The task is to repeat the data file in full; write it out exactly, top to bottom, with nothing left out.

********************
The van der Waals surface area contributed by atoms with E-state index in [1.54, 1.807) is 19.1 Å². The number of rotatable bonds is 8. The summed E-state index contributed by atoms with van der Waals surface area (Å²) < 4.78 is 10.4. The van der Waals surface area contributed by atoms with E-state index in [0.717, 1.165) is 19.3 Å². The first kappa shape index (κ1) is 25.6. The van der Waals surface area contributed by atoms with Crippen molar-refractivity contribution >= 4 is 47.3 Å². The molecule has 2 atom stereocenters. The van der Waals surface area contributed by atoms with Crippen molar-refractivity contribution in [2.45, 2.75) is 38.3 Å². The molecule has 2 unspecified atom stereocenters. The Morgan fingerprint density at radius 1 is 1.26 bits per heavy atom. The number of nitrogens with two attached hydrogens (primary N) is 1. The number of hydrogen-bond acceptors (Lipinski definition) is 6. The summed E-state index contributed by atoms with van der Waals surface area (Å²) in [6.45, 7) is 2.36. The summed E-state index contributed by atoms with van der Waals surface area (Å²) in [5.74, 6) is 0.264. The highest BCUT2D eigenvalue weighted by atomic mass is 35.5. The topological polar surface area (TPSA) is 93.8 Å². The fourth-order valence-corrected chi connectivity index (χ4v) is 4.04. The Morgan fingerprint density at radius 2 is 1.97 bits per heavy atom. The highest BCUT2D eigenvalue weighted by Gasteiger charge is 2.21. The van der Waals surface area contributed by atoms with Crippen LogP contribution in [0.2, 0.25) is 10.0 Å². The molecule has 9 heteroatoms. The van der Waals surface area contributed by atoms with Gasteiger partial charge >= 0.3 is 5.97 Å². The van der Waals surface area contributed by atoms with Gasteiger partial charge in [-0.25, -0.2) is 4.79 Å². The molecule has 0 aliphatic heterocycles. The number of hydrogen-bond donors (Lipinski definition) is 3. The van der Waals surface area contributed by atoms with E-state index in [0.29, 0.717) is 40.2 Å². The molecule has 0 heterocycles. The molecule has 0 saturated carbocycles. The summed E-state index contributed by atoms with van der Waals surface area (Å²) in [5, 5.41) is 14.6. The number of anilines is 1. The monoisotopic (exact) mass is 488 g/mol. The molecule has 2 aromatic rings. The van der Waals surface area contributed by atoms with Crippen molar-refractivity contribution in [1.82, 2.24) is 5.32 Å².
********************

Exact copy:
The van der Waals surface area contributed by atoms with E-state index in [1.54, 1.807) is 19.1 Å². The number of rotatable bonds is 8. The summed E-state index contributed by atoms with van der Waals surface area (Å²) < 4.78 is 10.4. The van der Waals surface area contributed by atoms with E-state index in [0.717, 1.165) is 19.3 Å². The first kappa shape index (κ1) is 25.6. The van der Waals surface area contributed by atoms with Crippen molar-refractivity contribution >= 4 is 47.3 Å². The molecule has 2 atom stereocenters. The van der Waals surface area contributed by atoms with Crippen molar-refractivity contribution in [2.45, 2.75) is 38.3 Å². The molecule has 2 unspecified atom stereocenters. The Morgan fingerprint density at radius 1 is 1.26 bits per heavy atom. The number of nitrogens with two attached hydrogens (primary N) is 1. The number of hydrogen-bond acceptors (Lipinski definition) is 6. The summed E-state index contributed by atoms with van der Waals surface area (Å²) in [6.45, 7) is 2.36. The summed E-state index contributed by atoms with van der Waals surface area (Å²) in [5.74, 6) is 0.264. The highest BCUT2D eigenvalue weighted by atomic mass is 35.5. The topological polar surface area (TPSA) is 93.8 Å². The fourth-order valence-corrected chi connectivity index (χ4v) is 4.04. The Morgan fingerprint density at radius 2 is 1.97 bits per heavy atom. The highest BCUT2D eigenvalue weighted by Gasteiger charge is 2.21. The van der Waals surface area contributed by atoms with Crippen LogP contribution in [0.2, 0.25) is 10.0 Å². The molecule has 9 heteroatoms. The van der Waals surface area contributed by atoms with Gasteiger partial charge >= 0.3 is 5.97 Å². The van der Waals surface area contributed by atoms with Gasteiger partial charge in [-0.25, -0.2) is 4.79 Å². The molecule has 0 aliphatic heterocycles. The number of hydrogen-bond donors (Lipinski definition) is 3. The van der Waals surface area contributed by atoms with E-state index in [0.29, 0.717) is 40.2 Å². The molecule has 0 heterocycles. The molecule has 0 saturated carbocycles. The summed E-state index contributed by atoms with van der Waals surface area (Å²) in [5, 5.41) is 14.6. The number of anilines is 1. The monoisotopic (exact) mass is 488 g/mol. The molecule has 2 aromatic rings. The van der Waals surface area contributed by atoms with Crippen molar-refractivity contribution in [1.82, 2.24) is 5.32 Å².